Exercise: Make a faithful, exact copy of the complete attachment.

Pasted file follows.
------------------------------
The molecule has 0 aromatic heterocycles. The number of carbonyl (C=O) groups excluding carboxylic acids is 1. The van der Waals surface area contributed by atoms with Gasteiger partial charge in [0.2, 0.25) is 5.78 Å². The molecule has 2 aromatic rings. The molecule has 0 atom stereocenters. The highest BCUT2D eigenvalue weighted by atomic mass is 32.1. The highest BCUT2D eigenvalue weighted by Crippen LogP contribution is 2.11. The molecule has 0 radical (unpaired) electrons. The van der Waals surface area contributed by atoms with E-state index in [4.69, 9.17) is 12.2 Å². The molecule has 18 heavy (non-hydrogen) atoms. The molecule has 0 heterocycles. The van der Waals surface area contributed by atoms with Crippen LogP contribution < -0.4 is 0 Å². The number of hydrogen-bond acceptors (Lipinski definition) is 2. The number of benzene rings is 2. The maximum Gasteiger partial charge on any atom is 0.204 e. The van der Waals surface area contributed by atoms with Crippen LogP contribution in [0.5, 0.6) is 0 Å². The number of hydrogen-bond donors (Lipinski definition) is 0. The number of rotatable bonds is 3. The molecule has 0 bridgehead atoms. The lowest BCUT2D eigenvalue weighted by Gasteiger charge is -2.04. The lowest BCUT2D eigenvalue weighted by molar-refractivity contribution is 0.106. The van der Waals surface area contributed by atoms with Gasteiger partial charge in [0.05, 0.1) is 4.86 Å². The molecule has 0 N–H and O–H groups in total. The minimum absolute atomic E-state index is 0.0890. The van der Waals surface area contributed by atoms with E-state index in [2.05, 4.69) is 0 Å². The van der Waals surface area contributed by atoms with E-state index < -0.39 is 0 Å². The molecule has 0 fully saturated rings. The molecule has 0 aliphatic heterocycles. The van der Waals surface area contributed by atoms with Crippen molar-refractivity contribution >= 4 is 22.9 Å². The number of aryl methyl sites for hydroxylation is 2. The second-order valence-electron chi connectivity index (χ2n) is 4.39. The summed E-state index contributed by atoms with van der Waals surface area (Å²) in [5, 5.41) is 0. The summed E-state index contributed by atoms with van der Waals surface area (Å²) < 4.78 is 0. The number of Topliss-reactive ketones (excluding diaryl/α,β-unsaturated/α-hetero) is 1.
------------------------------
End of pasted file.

The molecule has 0 aromatic heterocycles. The number of carbonyl (C=O) groups excluding carboxylic acids is 1. The van der Waals surface area contributed by atoms with Gasteiger partial charge in [0.2, 0.25) is 5.78 Å². The molecule has 2 aromatic rings. The molecule has 0 atom stereocenters. The highest BCUT2D eigenvalue weighted by atomic mass is 32.1. The highest BCUT2D eigenvalue weighted by Crippen LogP contribution is 2.11. The molecule has 0 radical (unpaired) electrons. The van der Waals surface area contributed by atoms with E-state index in [4.69, 9.17) is 12.2 Å². The molecule has 18 heavy (non-hydrogen) atoms. The molecule has 0 heterocycles. The van der Waals surface area contributed by atoms with Crippen LogP contribution < -0.4 is 0 Å². The number of hydrogen-bond acceptors (Lipinski definition) is 2. The number of benzene rings is 2. The maximum Gasteiger partial charge on any atom is 0.204 e. The van der Waals surface area contributed by atoms with Crippen LogP contribution in [0.5, 0.6) is 0 Å². The number of hydrogen-bond donors (Lipinski definition) is 0. The number of rotatable bonds is 3. The molecule has 0 bridgehead atoms. The lowest BCUT2D eigenvalue weighted by Gasteiger charge is -2.04. The lowest BCUT2D eigenvalue weighted by molar-refractivity contribution is 0.106. The van der Waals surface area contributed by atoms with Gasteiger partial charge in [0.05, 0.1) is 4.86 Å². The molecule has 0 N–H and O–H groups in total. The minimum absolute atomic E-state index is 0.0890. The van der Waals surface area contributed by atoms with E-state index in [2.05, 4.69) is 0 Å². The van der Waals surface area contributed by atoms with E-state index < -0.39 is 0 Å². The molecule has 0 fully saturated rings. The molecule has 0 aliphatic heterocycles. The van der Waals surface area contributed by atoms with Crippen molar-refractivity contribution >= 4 is 22.9 Å². The number of aryl methyl sites for hydroxylation is 2. The second-order valence-electron chi connectivity index (χ2n) is 4.39. The summed E-state index contributed by atoms with van der Waals surface area (Å²) in [5, 5.41) is 0. The summed E-state index contributed by atoms with van der Waals surface area (Å²) < 4.78 is 0. The number of Topliss-reactive ketones (excluding diaryl/α,β-unsaturated/α-hetero) is 1.